Editor's note: Global Sisters Report is focusing on the efforts of sisters to end human trafficking as Talitha Kum, the international anti-trafficking network of religious, launches its Nuns Healing Hearts campaign and marks its 10th anniversary in Rome. Since its founding in 2014, GSR has dedicated a section of its coverage to sisters who in various ways fight human trafficking. Read all of our coverage.
Rome — It was a week of singing, reflecting, socializing, praying and sharing, but the Talitha Kum sisters, united in their anti-trafficking ministry, had gathered with a mission.
Ten years had passed since the initiative launched under the International Union of Superiors General, or UISG, bringing together networks of sisters all over the world under the umbrella-like network. The 86 delegates of women religious (with some consecrated men) gathered Sept. 21-27 in Rome from 48 countries to recognize the work they have accomplished and celebrate the survivors they have known and helped.
Together, they met the pope, who applauded their work; learned best practices from one another while also providing emotional support, bonding over a challenging ministry; and looked ahead with a deliberate plan, taking what they have learned over the past few years to set new goals for the international sisterhood.
"We should be creative and embody the different culture that we are asking of the church and everybody," Comboni Missionary Sr. Gabriella Bottani, Talitha Kum's international coordinator, told Global Sisters Report.
"What we call the church and government to do, we should be able to do first, to show that it is possible: another world, another way of living with people, another kind of economic model."
Murray: 'Raise your voice, wherever you are'
In her address to the Talitha Kum sisters Sept. 25, Loreto Sr. Patricia Murray recalled how one time, on her way back to Rome from a conference in Africa, she saw dozens of young women in the airport who were on their way to work as domestic servants in another part of the world.
"I began to talk to them, and I began to realize the abject ignorance they had of where they were going, sent off by their families out of poverty to make money to send home," Murray, the executive director of UISG, said, adding that was an example of the "vulnerabilities we must tackle that exist in all our societies."
Murray, a sister of the Institute of the Blessed Virgin Mary, said UISG has put "enormous emphasis" in the past six years on the work sisters do worldwide in this anti-trafficking realm. And while humility tends to keep sisters from publicizing the work they do, she said, "there's another way of living humility. Humility is truth. We have to tell the truth of what we are doing and with whom we are doing it for the sake of those who are most vulnerable in our world today."
She encouraged sisters to "raise your voice, wherever you are. ... Speak out and stress the value of collaboration together." Sharing insights and gifts across congregations, that "spiritual treasure which is within us," is what their founders intended, Murray said.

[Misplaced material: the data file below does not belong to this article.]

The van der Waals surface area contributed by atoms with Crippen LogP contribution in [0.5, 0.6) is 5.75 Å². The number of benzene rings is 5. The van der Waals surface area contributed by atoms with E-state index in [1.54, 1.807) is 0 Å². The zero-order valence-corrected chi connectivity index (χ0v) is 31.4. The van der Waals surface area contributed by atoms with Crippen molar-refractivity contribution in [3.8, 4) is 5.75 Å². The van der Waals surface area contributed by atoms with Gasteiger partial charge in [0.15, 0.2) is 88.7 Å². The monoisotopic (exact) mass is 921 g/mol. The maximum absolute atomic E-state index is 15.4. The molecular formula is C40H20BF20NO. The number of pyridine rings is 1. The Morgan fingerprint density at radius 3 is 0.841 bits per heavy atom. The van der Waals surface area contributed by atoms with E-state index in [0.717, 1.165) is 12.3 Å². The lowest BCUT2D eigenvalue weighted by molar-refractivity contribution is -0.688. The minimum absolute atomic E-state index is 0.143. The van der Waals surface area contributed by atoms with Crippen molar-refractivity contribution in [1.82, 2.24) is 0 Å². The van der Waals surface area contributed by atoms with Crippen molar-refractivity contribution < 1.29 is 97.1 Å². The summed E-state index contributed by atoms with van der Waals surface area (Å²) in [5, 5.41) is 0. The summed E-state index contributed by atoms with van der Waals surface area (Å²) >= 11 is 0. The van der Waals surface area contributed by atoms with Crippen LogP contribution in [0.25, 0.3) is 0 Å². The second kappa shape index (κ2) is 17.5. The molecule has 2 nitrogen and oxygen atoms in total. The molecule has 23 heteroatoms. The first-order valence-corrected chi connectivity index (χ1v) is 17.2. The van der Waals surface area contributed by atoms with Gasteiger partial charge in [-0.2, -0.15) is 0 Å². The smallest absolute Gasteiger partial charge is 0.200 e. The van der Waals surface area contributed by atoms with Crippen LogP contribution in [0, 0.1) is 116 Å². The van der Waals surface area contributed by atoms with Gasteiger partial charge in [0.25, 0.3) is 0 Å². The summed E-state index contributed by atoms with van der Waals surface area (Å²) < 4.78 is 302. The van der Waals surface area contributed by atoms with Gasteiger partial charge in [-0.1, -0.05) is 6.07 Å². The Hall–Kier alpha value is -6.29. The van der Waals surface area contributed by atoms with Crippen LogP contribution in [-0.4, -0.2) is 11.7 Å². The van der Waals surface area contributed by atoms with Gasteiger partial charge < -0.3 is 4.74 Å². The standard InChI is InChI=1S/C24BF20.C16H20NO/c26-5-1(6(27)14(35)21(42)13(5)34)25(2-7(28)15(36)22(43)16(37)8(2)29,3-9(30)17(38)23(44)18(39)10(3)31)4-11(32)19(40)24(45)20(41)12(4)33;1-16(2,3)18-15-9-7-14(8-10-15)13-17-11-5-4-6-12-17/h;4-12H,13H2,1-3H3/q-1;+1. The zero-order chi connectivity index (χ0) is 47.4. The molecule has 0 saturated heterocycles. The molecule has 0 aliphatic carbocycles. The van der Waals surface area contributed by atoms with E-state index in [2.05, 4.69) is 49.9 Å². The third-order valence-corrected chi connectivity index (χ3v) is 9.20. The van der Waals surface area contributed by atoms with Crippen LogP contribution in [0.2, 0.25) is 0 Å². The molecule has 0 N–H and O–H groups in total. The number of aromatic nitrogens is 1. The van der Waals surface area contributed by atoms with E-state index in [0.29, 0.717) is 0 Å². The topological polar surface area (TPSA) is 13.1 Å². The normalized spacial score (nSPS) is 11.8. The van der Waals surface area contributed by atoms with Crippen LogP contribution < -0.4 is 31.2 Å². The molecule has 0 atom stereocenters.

Invoking a phrase from Isaiah 54:2 — "Enlarge the place of your tent; stretch your tent curtains wide; do not hold back; lengthen your cords, strengthen your stakes" — Murray said this image speaks to the work of Talitha Kum, its "flexibility, enlargement, unbonded hospitality, rootedness, security and identity."
"I believe in stretching wide our curtains," she said. "We have to ask ourselves, 'What more can we do' or 'What more can we do at a deeper level?' "
Murray thanked the sisters for their "mustard-seed responses," the "conversations of hope and faith" they have had with victims.
"We are disciples of hope, knowing that we can break through wherever there is despair and discouragement and bring life and light to a new future."
Becoming an umbrella, expanding reach
A few years ago, "we did not identify ourselves as Talitha Kum," Bottani told GSR.
"In the beginning, Talitha Kum was something external in Rome, and we were not clear what it was. But now, Talitha Kum is an umbrella," she said, calling it a "unity in the Spirit, unity in the vision, and unity in collaboration."
"We are united in our priorities," she said.
On Sept. 25, day four of the assembly, Bottani shared a report of the work Talitha Kum has done since 2016, when the international coordination committee first met.
Those priorities included promoting networking at Talitha Kum's regional and continental levels as well as with governments and nongovernmental organizations. The network also established the International Day of Prayer and Awareness Against Human Trafficking in 2015, to be celebrated each year Feb. 8, also the feast day of St. Josephine Bakhita. (The day of prayer, as well as this year's Nuns Healing Hearts campaign, touch on both networking and increasing visibility of human trafficking — another priority.)
In that time, Bottani also collected data from all the networks, culminating in a Talitha Kum database of partnerships, statistics, best practices and more by 2018. Additionally, the network prioritized formation for both its existing networks and developing ones, with the first training of Talitha Kum leaders done in 2018 and 2019 in partnership with the Pontifical University Antonianum, with a second session in the works.
Since Bottani became international coordinator in 2015, the number of national networks has grown from 31 to 44.
"We don't have a model to reproduce because every network will find the best way to organize themselves according to the local reality," she said. "The main point is that we are grassroots."